Tesla reports fourth-quarter and full-year 2018 earnings on Wednesday after the bell.
After posting a blowout third quarter, with nearly $7 billion in revenue and a much fatter than expected profit, Tesla should pull back in Q4.
But I’ve already over-complicated matters. There are essentially two things you know before the company reveals the numbers and CEO Elon Musk talks to Wall Street analysts and attempts to better disguise his barely disguised (and perhaps justified) contempt:
- Tesla will post a quarterly profit.
- It will not be as big a profit as in Q4.
That’s it! That’s all you need to know! Nothing more to see here!
Yes, if Tesla can manage a Q4 profit — something in the ballpark of $1 per share, versus almost $3 per share in Q3 ’18 — it will be the company’s first-ever sequential positive bottom line result. Given that losses for the first half of 2018 were massive, a full-year profit would be next to impossible.
I’ll be more focused on revenue, which took big jump in Q3 2018 thanks to greatly increased deliveries of Tesla’s Model 3 sedan. If Tesla can cross the $7-billion barrier, given its sales goals for 2019, it’s not out of the question for a $10-billion quarter to materialize before the end of the year.
Playing defense with a ‘keep it simple’ analysis
My “keep it simple” analysis here is, to be perfectly honest, something of a defensive maneuver. Tesla has already telegraphed some pressure on profits in 2019, and shares are already pricing in weaker results on the bottom line. they fell below $300 a few weeks ago when Musk raised profits warnings and the company announced layoffs. For January, the stock slide more than 12%.
That would mean potential trouble for a tranche of Tesla convertible bonds — $920 million worth — that’s coming due March 1. The conversion price is about $360, andTesla has reportedly said it will satisfy bondholderswith a mix of cash and equity. Obviously, more cash could be in the picture if Q1 earnings don’t send the stock closer to that $360 mark.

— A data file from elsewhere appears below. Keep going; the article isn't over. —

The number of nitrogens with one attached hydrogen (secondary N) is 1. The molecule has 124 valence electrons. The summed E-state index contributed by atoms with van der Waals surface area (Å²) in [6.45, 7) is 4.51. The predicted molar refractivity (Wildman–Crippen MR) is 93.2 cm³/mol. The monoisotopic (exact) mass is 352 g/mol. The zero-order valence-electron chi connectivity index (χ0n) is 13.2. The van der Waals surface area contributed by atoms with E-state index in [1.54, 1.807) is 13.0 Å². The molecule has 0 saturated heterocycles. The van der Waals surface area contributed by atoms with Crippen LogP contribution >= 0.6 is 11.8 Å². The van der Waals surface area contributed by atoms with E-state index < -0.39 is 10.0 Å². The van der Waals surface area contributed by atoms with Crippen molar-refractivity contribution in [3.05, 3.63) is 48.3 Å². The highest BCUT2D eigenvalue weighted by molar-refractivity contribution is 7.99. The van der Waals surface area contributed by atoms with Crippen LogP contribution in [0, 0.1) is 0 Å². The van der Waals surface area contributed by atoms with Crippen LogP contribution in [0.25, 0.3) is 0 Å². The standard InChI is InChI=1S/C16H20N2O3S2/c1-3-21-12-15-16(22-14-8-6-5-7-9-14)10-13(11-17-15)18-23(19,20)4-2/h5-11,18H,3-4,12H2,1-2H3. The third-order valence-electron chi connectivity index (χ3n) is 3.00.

Soooo … there will surely be some discussion of whether Tesla intends to raise capital in 2019, either through equity or by issuing new debt. Then the question will turn to Tesla’s balance sheet, where the company had $3 billion in cash at the close of Q3 2018 (that’s three times what Tesla has historically tended to finish a year with, by the way).
This is where matters actually get complicated.
Yes, Tesla can sell new shares. At sub-$300 prices, investors will certainly want to buy them. I don’t know why the company hasn’t done this already.
And yes, Tesla can issue new debt. It’s 2017 junk-bond sale was accomplished on more favorable terms than most high-yield borrowers could dream of — and brought in $1.8 billion. I’m not sure why the company hasn’t done this, as well. Car companies have insatiable appetites for capital and issue debt all the time. It becomes a problem only if sales absolutely tank.
Finally, Tesla can always put out some auto-lease-backed securities, as it has in the past, and take in additional deposits for new vehicles, such as the Model Y compact SUV that’s likely to be unveiled this spring.
Getting enough money to run the business is a problem, but it’s a good problem. For Tesla, the alternative is having a failing business that isn’t worth running. That’s a bad problem, but not one Musk & Co. are contending with.
As you can see, once we pass over what should be an encouraging if less spectacular Q4 earnings reports, we can move on to the more substantive challenges of executing in 2019. Tesla didn’t do such a great job on that in 2018. The coming year needs to be better.